BUFFALO, N.Y. (WIVB) — Dave Dryden, one of the first goaltenders to play for the Buffalo Sabres franchise, and brother of Hall of Fame goalie Ken Dryden, has died at age 81.

Dryden died Tuesday of complications from chronic thromboembolic pulmonary hypertension surgery, the Kopriva Taylor Community Funeral Home in Oakville, Ontario disclosed.

“The Sabres are mourning the loss of former goaltender Dave Dryden,” the team tweeted Thursday. “Our thoughts and prayers are with Dave’s family during this difficult time.”

Playing in 120 games over four seasons with the Sabres, starting with the team’s inaugural campaign 1970-71, Dryden compiled a 43-45-20 record, placing him 12th all-time in goaltending wins for Buffalo.

In 1971, Dryden had a memorable matchup with the Montreal Canadiens, as Dave and Ken became the first brothers to play in goal for opposing teams. Dave wore his Sabres sweater during the on-ice ceremony for Ken’s number retirement at the Belle Centre in 2007.

Dryden also played for the New York Rangers and Chicago Blackhawks before moving to Buffalo in a cash transaction with the Pittsburgh Penguins, and finished his career with the Edmonton Oilers in 1980, after four seasons playing in the World Hockey Association.

Dryden is remembered for pioneering the modern goalie mask in the mid-1970s, assisting with the design to add a cage to the fiberglass helmet.

“The National Hockey League mourns the recent passing of former goaltender, equipment innovator, educator and philanthropist Dave Dryden,” NHL Commissioner Gary Bettman said in a statement. “Respected and liked by all who were lucky enough to know him, Dryden made contributions to our game beyond his 17 seasons tending goal as a pro in the NHL and WHA — including a memorable game when he and brother, Ken, became the first siblings to play goal against each other in the NHL.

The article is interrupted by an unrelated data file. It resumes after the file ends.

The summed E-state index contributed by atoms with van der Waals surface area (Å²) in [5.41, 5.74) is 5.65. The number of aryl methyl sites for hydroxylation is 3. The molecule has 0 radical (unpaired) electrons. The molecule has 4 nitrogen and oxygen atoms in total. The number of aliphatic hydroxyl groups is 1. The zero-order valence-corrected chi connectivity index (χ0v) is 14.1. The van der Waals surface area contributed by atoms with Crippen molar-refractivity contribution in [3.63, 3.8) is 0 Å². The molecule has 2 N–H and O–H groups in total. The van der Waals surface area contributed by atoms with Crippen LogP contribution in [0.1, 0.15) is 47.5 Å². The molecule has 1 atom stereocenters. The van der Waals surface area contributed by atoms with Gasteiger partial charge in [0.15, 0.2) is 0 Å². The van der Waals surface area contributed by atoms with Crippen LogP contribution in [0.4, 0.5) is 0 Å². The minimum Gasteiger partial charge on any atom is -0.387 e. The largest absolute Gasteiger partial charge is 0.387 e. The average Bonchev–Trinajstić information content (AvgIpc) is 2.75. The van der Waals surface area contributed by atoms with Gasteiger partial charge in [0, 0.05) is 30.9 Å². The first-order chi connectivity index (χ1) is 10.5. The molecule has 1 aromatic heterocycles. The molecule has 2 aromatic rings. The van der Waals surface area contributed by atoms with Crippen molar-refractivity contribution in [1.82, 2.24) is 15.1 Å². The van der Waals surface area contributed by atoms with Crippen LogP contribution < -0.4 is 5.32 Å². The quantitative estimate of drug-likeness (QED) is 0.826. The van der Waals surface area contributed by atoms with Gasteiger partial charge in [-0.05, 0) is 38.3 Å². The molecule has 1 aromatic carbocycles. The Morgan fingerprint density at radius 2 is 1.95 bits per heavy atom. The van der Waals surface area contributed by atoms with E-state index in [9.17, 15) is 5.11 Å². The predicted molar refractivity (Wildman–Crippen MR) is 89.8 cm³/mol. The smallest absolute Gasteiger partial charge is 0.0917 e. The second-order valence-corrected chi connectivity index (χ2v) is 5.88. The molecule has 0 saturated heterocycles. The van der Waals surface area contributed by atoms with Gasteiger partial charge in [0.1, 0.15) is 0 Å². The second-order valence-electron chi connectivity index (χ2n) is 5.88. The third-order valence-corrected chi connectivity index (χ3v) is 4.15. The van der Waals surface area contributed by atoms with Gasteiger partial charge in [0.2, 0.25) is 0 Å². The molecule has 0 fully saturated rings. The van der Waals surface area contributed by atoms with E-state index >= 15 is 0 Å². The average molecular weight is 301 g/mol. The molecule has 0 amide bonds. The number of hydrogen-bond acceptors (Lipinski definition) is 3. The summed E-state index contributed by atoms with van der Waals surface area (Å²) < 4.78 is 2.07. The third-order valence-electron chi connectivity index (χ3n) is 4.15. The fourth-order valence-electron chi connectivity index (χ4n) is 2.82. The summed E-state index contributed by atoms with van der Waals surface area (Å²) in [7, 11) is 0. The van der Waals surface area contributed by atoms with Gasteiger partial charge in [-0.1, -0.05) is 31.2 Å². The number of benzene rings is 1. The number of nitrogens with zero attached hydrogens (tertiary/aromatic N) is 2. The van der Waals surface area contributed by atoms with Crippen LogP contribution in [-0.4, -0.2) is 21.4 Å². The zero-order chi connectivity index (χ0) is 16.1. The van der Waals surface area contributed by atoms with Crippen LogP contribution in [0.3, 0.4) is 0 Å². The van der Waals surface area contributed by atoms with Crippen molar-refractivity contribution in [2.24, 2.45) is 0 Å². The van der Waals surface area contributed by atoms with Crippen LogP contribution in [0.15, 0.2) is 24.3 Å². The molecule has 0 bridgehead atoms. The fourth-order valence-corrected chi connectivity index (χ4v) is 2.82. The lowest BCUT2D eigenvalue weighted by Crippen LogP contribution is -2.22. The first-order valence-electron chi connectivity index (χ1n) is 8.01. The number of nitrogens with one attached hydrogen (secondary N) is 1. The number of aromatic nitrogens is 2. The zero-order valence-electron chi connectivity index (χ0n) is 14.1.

“In the mid-1970s, he reimagined the goalie mask, designing the combination fiberglass helmet and birdcage front that greatly increased protection, transformed the way the position could be played and remains the most popular in use today. After retirement, he worked with the League on refinements to equipment, always focused on better protecting athletes. He also pursued a lengthy post-playing career as an elementary school principal and ran the bed-providing charity Sleeping Children Around the World that his parents founded.

“We send our deepest condolences to Dave’s wife, Sandra, their two children and six grandchildren and all whose lives and careers were improved by his work. And, in his name, the NHL will be making a donation to Sleeping Children Around the World (which provides bed kits to children in developing countries)”


Jonah Bronstein joined the News 4 roster in 2022 as a digital sports reporter. Read more of his work here.